‘It’s a tragedy’: Clark County leaders react to D.C. riot, Springfield clergy group plans prayer meeting

Leaders in Clark County are speaking out against the actions of pro-Trump rioters at the U.S. Capitol on Wednesday.

As local leaders speak out, a Springfield clergy group is holding an online Zoom prayer meeting on Friday in an effort to bring the community together.

Americans watched in disbelief on Wednesday as President Donald Trump’s supporters stormed the U.S. Capitol, prompting a lockdown and disrupting Congress as they met to vote to approve the Electoral College’s vote.

Four people died following the protests, including a woman who was shot and killed inside the Capitol, according to the Associated Press. The other three died after suffering medical emergencies.

Rep. Kyle Koehler, R-Springfield, called what happened in Washington D.C. “wrong.”

“No matter who was responsible. It was wrong,” Koehler said. “What happened (Wednesday) was illegal and wrong and it should have never happened. No matter who was responsible.”

Koehler said he believes it’s “going to take a lot of time,” before the confidence in the government can be restored. Until then, he said he’s not sure what the nation’s next steps should be.

“I think we have to take some time where we realize words mean something, that our actions mean something. Our actions affect other people,” Koehler said. “It’s going to take time for us all to come together and talk about it and work it out.”

Springfield’s Mayor is calling for strong actions in the meantime.

“I was just listening to MSNBC and someone suggested (Trump) go to the airport, fly to Flordia and stay there. That sounds good to me,” Mayor Warren Copeland said. “Clearly he cannot handle the fact that he lost the election and he’s trying to figure out some way to win the election when he lost it. He can’t change it and he can’t, for some reason, find a reason to walk away. So maybe someone can help him figure it out.”

Copeland called the riots “a tragedy,” and “a sad thing for the United States.”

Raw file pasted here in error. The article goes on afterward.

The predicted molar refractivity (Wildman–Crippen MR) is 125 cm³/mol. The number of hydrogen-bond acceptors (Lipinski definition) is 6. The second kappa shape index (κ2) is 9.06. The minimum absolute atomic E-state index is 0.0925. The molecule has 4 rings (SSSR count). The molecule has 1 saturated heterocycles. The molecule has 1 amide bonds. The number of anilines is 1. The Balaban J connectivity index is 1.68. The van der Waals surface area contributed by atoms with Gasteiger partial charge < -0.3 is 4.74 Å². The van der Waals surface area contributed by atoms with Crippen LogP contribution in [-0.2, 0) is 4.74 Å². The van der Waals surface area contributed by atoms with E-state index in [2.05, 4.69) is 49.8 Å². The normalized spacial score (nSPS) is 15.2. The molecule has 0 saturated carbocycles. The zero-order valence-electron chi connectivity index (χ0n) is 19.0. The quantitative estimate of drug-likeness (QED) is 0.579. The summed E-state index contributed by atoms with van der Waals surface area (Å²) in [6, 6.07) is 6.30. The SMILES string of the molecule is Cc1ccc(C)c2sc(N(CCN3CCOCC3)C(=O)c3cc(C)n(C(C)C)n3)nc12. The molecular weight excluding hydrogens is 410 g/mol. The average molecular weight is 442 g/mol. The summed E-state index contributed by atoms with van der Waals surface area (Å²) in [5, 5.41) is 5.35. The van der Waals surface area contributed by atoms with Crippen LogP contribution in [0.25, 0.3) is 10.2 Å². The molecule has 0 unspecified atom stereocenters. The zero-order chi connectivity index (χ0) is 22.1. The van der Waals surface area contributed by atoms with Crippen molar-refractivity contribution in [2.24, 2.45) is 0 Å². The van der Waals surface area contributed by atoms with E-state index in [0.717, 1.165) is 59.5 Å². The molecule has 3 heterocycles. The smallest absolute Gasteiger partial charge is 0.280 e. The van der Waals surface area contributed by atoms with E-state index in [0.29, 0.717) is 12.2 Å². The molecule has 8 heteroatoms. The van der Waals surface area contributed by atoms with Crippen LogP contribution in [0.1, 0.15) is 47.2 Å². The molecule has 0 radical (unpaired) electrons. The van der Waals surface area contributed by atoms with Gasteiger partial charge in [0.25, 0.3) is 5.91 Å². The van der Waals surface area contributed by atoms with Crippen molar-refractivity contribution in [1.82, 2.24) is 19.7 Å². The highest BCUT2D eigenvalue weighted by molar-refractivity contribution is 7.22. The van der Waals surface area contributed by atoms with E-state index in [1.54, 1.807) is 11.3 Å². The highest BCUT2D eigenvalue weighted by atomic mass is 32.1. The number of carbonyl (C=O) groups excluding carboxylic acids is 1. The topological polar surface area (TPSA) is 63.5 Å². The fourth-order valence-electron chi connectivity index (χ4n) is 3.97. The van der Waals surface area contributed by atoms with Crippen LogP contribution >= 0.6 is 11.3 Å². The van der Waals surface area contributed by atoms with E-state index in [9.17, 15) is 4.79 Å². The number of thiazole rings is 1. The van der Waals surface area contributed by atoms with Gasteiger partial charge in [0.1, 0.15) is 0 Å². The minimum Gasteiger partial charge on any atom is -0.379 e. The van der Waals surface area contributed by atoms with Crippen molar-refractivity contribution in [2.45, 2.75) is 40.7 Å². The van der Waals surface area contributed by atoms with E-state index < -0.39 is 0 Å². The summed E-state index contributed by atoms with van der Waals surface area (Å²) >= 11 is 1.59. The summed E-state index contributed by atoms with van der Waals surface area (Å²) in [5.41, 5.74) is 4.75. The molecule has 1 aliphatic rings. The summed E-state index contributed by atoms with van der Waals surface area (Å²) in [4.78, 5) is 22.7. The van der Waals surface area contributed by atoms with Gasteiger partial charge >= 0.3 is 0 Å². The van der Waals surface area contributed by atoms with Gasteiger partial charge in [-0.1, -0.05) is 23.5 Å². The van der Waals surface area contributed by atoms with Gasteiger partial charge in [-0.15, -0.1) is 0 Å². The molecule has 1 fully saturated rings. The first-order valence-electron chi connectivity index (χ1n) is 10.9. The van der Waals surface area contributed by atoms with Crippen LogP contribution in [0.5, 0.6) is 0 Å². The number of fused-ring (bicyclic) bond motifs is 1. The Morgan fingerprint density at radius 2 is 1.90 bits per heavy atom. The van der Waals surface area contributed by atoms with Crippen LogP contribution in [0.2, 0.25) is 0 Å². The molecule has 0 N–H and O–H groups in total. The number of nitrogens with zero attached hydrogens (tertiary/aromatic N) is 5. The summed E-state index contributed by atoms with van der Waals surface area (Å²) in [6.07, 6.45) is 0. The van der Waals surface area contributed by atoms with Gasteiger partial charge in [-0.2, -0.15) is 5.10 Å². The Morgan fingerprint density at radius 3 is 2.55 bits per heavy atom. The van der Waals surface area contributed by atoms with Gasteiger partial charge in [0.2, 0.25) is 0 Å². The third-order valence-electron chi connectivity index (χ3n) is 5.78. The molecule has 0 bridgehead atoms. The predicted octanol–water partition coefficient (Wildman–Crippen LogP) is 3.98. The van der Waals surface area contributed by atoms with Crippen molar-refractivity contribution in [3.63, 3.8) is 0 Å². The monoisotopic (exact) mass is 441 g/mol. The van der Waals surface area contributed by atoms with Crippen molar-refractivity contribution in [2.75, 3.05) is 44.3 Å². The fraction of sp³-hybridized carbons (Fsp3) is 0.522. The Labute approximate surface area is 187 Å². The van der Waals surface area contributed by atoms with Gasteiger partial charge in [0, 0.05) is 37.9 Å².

“I think it was a disaster. I think all of us assumed that Trump would never go this far but he encouraged people to go do what they went and did,” Copeland said.

Ross McGregor, the president of the Springfield manufacturing company Pentaflex, said that stability is important for business growth. He said what happened on Wednesday in the nation’s capital can have an effect.

“It has a chilling effect on the willingness to invest in the capital that is needed to grow our business. Especially if investors think we are living in a country that is unstable or that officials are not promoting an environment of peace and stability,” said McGregor, who is a former Republican member of the Ohio House of Representatives.

He said he felt outraged, disgusted and disappointed following Wednesday’s riot. McGregor said foreign investment is involved in several manufacturing operations in Clark County.

Credit: Bill Lackey

Credit: Bill Lackey

“The fact that we have legislators, we have members of Congress, some of whom I used to serve with at the Ohio State House, who have openly promoted and fanned the flames of this ridiculous notion that the election was rigged and actively participated or willing to participate, I consider them to be complaisant in (Wednesday’s) tragic activities,” McGregor said.

In a statement, President of the Board of Clark County Commissioners Melanie Flax Wilt said Wednesday’s events left her feeling “discouraged and defeated.”

“I’m disappointed that they’ve chosen to desecrate the hub of our government. I’m grieved that they threatened our elected representatives. I’m disgusted that it’s become acceptable in some circles to throw a mass temper tantrum when we don’t get our way,” the statement said. “At the same time, I’m proud of our Vice President for standing with the Constitution, as he swore to do. That was a courageous act.”

Flax Wilt’s statement went on to say the United States, “remains the greatest country in the world, but we will struggle to keep it that way if we continue to allow our government to be manipulated by extremists.”

“God bless America. We need Him today and always,” the statement said.

A Springfield clergy group, known as Simunye, will lead an online Zoom prayer meeting at 7 p.m. on Friday via Zoom. The group is inviting all to attend.

Simunye, a Zulu word meaning “We are one,” was having a virtual meeting on Wednesday afternoon when the news broke about the riot at the U.S. Capitol.

The group immediately felt it needed to somehow respond.

“Being local leaders in the Christian community, we felt the right thing to do is turn our attention toward God. Our hope is with Him,” Simunye member Rev. Eli Williams said. “We invited the community to pray with us. Prayer is the answer; to turn to God, who is the answer.”

Simunye, which also includes Bobby Hile, Ernest Brown and Sam Bryant, was formed three years ago by local ministries who “desired to see brotherly love, peace and unity through the body of Christ,” according to Williams.

The group has previously held events meant to bring people of the community together, including a prayer march for racial justice this year, as well as participation in events like CultureFest.

To link to the meeting can be found on the Celebrate Simunye Facebook page.

What: Springfield prayer meeting

Where: Celebrate Simunye Facebook page

When: 7 p.m.

Who: Simunye, a group consisting of Springfield area ministries

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